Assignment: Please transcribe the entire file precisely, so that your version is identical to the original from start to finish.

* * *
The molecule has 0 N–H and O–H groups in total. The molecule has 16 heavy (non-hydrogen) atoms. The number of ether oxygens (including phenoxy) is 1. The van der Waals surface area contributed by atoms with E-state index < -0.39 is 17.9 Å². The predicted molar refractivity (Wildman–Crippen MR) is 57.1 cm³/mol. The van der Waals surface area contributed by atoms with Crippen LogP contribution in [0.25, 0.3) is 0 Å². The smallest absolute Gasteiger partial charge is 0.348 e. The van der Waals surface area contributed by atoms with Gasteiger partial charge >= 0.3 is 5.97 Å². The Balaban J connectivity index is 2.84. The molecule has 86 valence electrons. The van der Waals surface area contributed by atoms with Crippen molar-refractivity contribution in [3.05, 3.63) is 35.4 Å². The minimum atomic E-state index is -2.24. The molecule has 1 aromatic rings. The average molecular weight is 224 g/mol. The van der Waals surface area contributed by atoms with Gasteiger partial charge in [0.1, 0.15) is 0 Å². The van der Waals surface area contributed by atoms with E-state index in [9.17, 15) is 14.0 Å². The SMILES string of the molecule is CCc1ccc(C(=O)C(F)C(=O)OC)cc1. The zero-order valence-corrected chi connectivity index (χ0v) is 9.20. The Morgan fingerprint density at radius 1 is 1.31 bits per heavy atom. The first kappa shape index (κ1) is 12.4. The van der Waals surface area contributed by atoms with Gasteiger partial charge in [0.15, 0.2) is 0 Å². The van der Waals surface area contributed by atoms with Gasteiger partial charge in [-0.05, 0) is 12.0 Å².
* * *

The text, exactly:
The molecule has 0 N–H and O–H groups in total. The molecule has 16 heavy (non-hydrogen) atoms. The number of ether oxygens (including phenoxy) is 1. The van der Waals surface area contributed by atoms with E-state index < -0.39 is 17.9 Å². The predicted molar refractivity (Wildman–Crippen MR) is 57.1 cm³/mol. The van der Waals surface area contributed by atoms with Crippen LogP contribution in [0.25, 0.3) is 0 Å². The smallest absolute Gasteiger partial charge is 0.348 e. The van der Waals surface area contributed by atoms with Gasteiger partial charge >= 0.3 is 5.97 Å². The Balaban J connectivity index is 2.84. The molecule has 86 valence electrons. The van der Waals surface area contributed by atoms with Crippen molar-refractivity contribution in [3.05, 3.63) is 35.4 Å². The minimum atomic E-state index is -2.24. The molecule has 1 aromatic rings. The average molecular weight is 224 g/mol. The van der Waals surface area contributed by atoms with Gasteiger partial charge in [0.1, 0.15) is 0 Å². The van der Waals surface area contributed by atoms with E-state index in [9.17, 15) is 14.0 Å². The SMILES string of the molecule is CCc1ccc(C(=O)C(F)C(=O)OC)cc1. The zero-order valence-corrected chi connectivity index (χ0v) is 9.20. The Morgan fingerprint density at radius 1 is 1.31 bits per heavy atom. The first kappa shape index (κ1) is 12.4. The van der Waals surface area contributed by atoms with Gasteiger partial charge in [0.15, 0.2) is 0 Å². The van der Waals surface area contributed by atoms with Gasteiger partial charge in [-0.05, 0) is 12.0 Å².